Diversity is at the heart of any great company. It’s the crux of many HR recruiting strategies, too, and it makes up one important part of creating a successful business. Diversity means bringing people from different backgrounds to the table and leveraging their life experiences to create a better product or service. It means creating an environment of inclusion, not just throwing a whole bunch of people with different backgrounds into a room. Inclusion works hand in hand with diversity and is a crucial part of the equation in order to be successful in today’s corporate environment.

Encouraging inclusion can be a tricky tightrope to walk, however. Now that you have hired people from different walks of life, how do you go about getting them involved in the workplace and making them feel welcome, secure, and creative? What steps should you take as a leader to encourage inclusion in your office? Here are five ways to help your diverse employees become a more integral part of your office life.

Educate yourself and your leaders

While many of us may think we understand what inclusivity looks like in a diverse workforce, we all have subtle biases that present themselves in ways we may not be aware of. It’s important to realize where we make judgments based on race, gender, and other factors without knowing it.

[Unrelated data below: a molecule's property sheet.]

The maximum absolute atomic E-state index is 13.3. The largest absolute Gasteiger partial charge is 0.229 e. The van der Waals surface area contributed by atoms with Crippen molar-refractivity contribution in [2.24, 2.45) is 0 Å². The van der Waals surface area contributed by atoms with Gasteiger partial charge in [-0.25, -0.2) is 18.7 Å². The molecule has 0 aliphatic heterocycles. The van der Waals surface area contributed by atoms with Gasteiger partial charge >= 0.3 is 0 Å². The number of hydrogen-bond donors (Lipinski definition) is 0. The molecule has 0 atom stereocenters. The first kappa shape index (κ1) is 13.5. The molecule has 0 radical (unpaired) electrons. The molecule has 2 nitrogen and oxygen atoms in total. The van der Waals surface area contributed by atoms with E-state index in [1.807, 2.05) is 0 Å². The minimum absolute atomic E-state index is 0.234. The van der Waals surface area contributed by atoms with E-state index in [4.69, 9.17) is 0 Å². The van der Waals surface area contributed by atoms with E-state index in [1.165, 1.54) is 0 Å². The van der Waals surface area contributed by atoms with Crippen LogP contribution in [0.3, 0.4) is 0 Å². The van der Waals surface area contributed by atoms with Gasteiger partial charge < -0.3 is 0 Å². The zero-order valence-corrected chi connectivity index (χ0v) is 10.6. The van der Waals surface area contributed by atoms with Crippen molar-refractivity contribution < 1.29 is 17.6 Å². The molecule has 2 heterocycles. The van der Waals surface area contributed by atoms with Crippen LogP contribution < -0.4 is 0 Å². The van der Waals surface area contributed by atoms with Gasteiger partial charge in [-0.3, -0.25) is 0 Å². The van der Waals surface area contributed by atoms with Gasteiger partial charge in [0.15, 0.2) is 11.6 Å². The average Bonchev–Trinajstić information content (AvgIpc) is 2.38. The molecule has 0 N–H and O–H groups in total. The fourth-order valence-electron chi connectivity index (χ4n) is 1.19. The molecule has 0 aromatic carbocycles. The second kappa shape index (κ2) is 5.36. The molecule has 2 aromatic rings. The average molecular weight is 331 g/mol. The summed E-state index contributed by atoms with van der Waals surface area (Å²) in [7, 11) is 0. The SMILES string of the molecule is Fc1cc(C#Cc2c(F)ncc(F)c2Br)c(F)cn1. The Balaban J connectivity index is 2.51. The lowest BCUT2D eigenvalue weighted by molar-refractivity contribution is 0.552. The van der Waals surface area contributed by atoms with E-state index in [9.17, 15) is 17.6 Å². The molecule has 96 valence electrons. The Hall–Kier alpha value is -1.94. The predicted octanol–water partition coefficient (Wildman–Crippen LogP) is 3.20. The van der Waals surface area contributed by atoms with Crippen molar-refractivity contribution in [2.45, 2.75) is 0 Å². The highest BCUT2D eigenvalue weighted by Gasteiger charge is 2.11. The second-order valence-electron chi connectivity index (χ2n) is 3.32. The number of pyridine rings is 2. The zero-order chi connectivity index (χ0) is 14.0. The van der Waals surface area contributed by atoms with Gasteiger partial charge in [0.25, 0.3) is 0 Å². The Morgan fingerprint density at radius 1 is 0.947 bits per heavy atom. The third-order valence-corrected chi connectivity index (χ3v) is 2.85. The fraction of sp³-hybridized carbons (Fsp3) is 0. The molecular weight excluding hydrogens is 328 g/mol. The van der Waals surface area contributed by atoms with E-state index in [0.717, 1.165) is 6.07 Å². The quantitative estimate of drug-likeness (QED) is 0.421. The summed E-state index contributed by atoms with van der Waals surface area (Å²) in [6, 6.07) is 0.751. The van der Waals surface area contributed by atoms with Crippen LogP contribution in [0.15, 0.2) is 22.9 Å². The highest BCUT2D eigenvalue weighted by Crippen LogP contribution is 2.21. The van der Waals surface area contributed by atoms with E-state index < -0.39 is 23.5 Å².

A recent story over at Harvard Business Review notes that subtle bias can be more damaging than outright discrimination because it can harm people’s performance at work and ultimately take a toll on their mental health. In addition to this, there is no legal recourse against subtle bias, which could leave employees feeling helpless and victimized. 

To become more aware of your own biases, you must examine the stereotypes you walk around with every day. While you may outwardly believe that women and men have the same abilities in the workplace, you may fall into the trap of thinking that women are naturally more empathetic than men (a leadership trait that can be hugely beneficial, as I have written before). That kind of bias can make you susceptible to making decisions that could exclude male candidates for a job role or discount them in some other way—and being aware of that bias is of the utmost importance. 

You can also use neurological tests and exercises to uncover hidden biases and work to correct them. Once you and your leadership team are aware of the biases you walk around with every day, you can begin to model behavior to help others see the stereotypes that they carry. That, in turn, can help improve opportunities to create a more inclusive office environment and move you into the next phase of encouraging inclusivity: leading by example.

Lead by example 

Creating an inclusive office environment often requires examples to be set and made. Not everyone knows what inclusivity looks like. As a leader, you need to make it important to model behaviors that you expect to see in your employees. That means modeling great listening and honest communication.